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Ugandan ceasefire takes effect

Tuesday, August 29, 2006

Ugandan districts affected by the Lord's Resistance Army

A twenty year war between the Ugandan government and the rebel Lord's Resistance Army entered a new stage today as both sides initiated a ceasefire agreement.

At 0600 hours local time (0300 GMT) government soldiers returned to their barracks and rebel guns fell silent after a peace deal was signed on Saturday.

Under the deal, rebel forces, under leader Joseph Kony, will have 3 weeks to assemble at select locations in southern Sudan where they will escorted in safety by regional government troops. Kony and the LRA leadership are reportedly on the ChadDemocratic Republic of the Congo border and are planning on flying to the assembly locations.

Kony's second in command, General Otti appeared on radio in Gulu on Sunday night to address his troops declaring the ceasefire and ordering them to lay down their weapons.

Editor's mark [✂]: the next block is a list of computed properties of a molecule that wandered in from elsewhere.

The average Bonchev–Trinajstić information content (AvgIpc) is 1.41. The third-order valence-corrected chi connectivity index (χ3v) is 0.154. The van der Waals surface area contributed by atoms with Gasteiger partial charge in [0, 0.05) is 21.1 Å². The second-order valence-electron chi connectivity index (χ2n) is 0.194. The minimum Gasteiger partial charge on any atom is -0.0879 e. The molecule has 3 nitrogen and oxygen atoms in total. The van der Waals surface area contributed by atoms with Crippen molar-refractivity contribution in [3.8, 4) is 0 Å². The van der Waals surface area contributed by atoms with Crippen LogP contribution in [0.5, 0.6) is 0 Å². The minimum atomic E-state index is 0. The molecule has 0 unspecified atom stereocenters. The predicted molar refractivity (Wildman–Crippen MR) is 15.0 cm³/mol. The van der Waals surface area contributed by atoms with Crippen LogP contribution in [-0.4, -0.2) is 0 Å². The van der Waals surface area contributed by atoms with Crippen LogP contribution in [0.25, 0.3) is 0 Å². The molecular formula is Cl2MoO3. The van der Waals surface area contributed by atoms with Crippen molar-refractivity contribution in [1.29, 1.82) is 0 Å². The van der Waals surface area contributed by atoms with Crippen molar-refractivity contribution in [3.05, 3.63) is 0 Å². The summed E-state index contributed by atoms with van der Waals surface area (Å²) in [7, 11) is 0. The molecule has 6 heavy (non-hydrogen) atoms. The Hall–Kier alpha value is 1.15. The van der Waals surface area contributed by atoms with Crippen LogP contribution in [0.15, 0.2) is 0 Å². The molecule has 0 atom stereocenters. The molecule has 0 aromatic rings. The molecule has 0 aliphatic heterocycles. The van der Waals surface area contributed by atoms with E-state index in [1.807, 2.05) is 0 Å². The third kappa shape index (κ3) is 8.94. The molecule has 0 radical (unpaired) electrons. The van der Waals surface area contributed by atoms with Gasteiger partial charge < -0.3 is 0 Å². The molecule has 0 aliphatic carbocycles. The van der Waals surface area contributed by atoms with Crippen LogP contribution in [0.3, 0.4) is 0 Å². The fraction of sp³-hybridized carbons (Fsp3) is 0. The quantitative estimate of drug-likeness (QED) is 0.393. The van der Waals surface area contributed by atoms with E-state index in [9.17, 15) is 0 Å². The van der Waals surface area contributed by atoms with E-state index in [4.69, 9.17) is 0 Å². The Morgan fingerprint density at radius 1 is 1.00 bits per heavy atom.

For their part, the Ugandan government has promised to respect the ceasefire and not attack the rebel troops as they assemble.

An army spokesperson, Major Felix Kulaije, announced today that "The cessation of hostilities is in effect now and involves the Ugandan army halting their search-and-destroy operations."

State Minister for Defence Ruth Nankabirwa told journalists "we are now in a period of silence... I pray that none of the sides violate the cessation of hostilities agreement."

Once rebel troops have been gathered under the protective wing of the Ugandan Peoples' Defence Force, extensive peace talks are due to begin. Key issues to be discussed will likely be the return of thousands of children kidnapped by the Lord's Resistance Army for use as child soldiers, and Kony's status as a wanted war criminal. The Ugandan government surprised many outsiders by promising to protect the LRA leader in return for negotiations despite being wanted by the International Criminal Court.

A modest wooden hotel in Juba was the scene of this weekend's landmark talks which secured the ceasefire to end two decades of conflict. The Ugandan government has been fighting the Lord's Resistance Army since the 1980s, in a war that has caught up over 20,000 children, many becoming child soldiers or sex slaves for the LRA.

With Ugandan President Yoweri Museveni warning that hostilities would begin again if talks collapsed, the international community will be following the upcoming talks very closely.

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